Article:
Buying Decisions to Weigh Practicality Against Novelty

By Wayne Rash  |  Posted 2010-06-09 Print this article Print


The iPhone 4 has a very nice pixel density, but it's still not true HD, and that doesn't matter because you'd never be able to tell if it were. What matters is that it's close enough to look like HD when you watch something on it. But the Sprint and T-Mobile devices look pretty good too. They don't have the pixel density of the iPhone 4, but most people won't be able to tell the difference. 

Most of the other features that matter to smartphone users aren't actually part of the phones. They're related to the networks they run on, the services they have available (is Apple's store better than the Android store?) and perhaps the relative value of the operating system. This might explain why T-Mobile's HD2 device got so little attention; it runs Windows Mobile 6.5, which is no longer very cool. 

And the landscape is only getting more complex. There will be more devices that show HD video; there will be more devices that operate at higher speeds, whatever you may call them; and there will be more applications that will help you find ways to consume bandwidth. When Verizon starts delivering its 4G LTE network next year, it'll offer theoretical speeds over 50M bps. You can assume that Verizon will have at least some of its Droid population able to use those speeds sooner or later. 

So there's no question that the recently introduced iPhone 4, or the Sprint Evo or the Verizon Droid Incredible, may be the coolest phone out there-for now. But there's also no question that some of them will be superseded by new versions in the near future.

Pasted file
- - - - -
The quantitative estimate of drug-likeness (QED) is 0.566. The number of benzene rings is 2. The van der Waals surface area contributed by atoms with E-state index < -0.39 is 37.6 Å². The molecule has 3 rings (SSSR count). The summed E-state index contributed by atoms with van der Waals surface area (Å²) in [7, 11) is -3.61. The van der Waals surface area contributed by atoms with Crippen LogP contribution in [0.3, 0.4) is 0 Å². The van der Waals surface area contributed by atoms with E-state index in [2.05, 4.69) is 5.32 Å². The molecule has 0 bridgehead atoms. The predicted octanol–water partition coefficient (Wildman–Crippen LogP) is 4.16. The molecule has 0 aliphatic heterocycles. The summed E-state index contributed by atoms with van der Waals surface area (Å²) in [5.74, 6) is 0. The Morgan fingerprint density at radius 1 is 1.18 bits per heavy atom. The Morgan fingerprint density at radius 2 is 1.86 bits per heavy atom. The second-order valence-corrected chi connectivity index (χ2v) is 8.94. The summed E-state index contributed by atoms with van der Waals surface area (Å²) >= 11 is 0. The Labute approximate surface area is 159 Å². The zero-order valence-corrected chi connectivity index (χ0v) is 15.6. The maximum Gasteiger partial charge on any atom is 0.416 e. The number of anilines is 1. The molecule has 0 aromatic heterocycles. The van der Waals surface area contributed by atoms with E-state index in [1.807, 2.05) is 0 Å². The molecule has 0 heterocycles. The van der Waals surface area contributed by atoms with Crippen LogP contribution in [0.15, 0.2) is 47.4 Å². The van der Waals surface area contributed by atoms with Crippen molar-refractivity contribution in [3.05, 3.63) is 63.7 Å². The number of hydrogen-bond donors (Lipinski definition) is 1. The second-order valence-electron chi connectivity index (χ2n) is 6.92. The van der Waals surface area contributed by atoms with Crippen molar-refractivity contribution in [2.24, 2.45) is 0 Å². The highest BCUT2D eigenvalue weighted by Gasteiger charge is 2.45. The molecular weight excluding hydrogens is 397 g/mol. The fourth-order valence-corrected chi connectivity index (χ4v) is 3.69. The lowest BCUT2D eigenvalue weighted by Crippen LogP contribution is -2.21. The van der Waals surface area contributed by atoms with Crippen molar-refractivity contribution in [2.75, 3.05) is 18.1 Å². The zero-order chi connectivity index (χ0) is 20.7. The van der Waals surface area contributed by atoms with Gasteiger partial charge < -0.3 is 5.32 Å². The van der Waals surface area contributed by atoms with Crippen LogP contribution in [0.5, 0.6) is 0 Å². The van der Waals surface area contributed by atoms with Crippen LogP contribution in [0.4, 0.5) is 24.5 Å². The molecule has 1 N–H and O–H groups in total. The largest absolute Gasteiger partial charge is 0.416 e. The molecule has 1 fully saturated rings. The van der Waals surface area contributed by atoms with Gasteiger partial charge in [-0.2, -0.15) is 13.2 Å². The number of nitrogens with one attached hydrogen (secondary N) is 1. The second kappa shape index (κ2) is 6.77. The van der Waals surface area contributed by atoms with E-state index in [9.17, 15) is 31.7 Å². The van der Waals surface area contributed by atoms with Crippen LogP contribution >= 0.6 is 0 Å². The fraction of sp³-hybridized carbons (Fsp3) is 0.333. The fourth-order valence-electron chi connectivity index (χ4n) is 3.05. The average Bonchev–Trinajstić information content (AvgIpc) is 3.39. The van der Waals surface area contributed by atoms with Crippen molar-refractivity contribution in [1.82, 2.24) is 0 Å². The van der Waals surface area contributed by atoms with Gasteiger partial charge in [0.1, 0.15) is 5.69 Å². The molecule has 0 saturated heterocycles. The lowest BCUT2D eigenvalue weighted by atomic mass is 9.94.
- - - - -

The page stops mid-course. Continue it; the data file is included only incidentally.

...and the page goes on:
About the only thing we know for sure is that the iPhone is here for another year, at which point we'll have another big introduction with lots of hoopla. The other sure thing is that by then it will have been passed by virtually every other device out there in terms of capability and performance.  

But really that shouldn't matter. All of that coolness shouldn't matter if it doesn't deliver what you need in a smartphone. So unless you actually need HD video on a phone, getting it is a waste of money. If you need to support two Exchange accounts, then it's a waste to buy a device that only supports one. 

So now that we've waded through this mass of chaos, there's really only the bottom line: What do you really need, and which device actually meets those needs? Once you filter all of that out, then you, too, can ignore the hype and get what you need instead of what everyone else tells you, you need. But that's probably a lot more boring than all the hype.

Wayne Rash Wayne Rash is a Senior Analyst for eWEEK Labs and runs the magazineÔÇÖs Washington Bureau. Prior to joining eWEEK as a Senior Writer on wireless technology, he was a Senior Contributing Editor and previously a Senior Analyst in the InfoWorld Test Center. He was also a reviewer for Federal Computer Week and Information Security Magazine. Previously, he ran the reviews and events departments at CMP's InternetWeek.

He is a retired naval officer, a former principal at American Management Systems and a long-time columnist for Byte Magazine. He is a regular contributor to Plane & Pilot Magazine and The Washington Post.

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